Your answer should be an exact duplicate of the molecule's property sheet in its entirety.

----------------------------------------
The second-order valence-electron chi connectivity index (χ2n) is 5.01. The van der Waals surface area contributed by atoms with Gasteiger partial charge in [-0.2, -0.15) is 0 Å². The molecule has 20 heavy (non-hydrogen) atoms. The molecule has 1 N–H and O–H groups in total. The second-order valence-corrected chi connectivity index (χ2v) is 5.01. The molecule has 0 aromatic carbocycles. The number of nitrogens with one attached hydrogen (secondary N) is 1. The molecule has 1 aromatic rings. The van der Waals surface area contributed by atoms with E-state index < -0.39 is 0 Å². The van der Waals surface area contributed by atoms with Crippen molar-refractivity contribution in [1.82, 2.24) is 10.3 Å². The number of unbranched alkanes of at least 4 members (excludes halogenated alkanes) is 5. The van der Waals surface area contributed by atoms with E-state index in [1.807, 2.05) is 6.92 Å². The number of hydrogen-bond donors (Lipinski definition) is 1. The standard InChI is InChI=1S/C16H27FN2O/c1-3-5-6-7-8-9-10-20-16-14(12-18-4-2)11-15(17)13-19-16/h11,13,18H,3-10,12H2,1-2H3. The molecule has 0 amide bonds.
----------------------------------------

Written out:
The second-order valence-electron chi connectivity index (χ2n) is 5.01. The van der Waals surface area contributed by atoms with Gasteiger partial charge in [-0.2, -0.15) is 0 Å². The molecule has 20 heavy (non-hydrogen) atoms. The molecule has 1 N–H and O–H groups in total. The second-order valence-corrected chi connectivity index (χ2v) is 5.01. The molecule has 0 aromatic carbocycles. The number of nitrogens with one attached hydrogen (secondary N) is 1. The molecule has 1 aromatic rings. The van der Waals surface area contributed by atoms with E-state index < -0.39 is 0 Å². The van der Waals surface area contributed by atoms with Crippen molar-refractivity contribution in [1.82, 2.24) is 10.3 Å². The number of unbranched alkanes of at least 4 members (excludes halogenated alkanes) is 5. The van der Waals surface area contributed by atoms with E-state index in [1.807, 2.05) is 6.92 Å². The number of hydrogen-bond donors (Lipinski definition) is 1. The standard InChI is InChI=1S/C16H27FN2O/c1-3-5-6-7-8-9-10-20-16-14(12-18-4-2)11-15(17)13-19-16/h11,13,18H,3-10,12H2,1-2H3. The molecule has 0 amide bonds.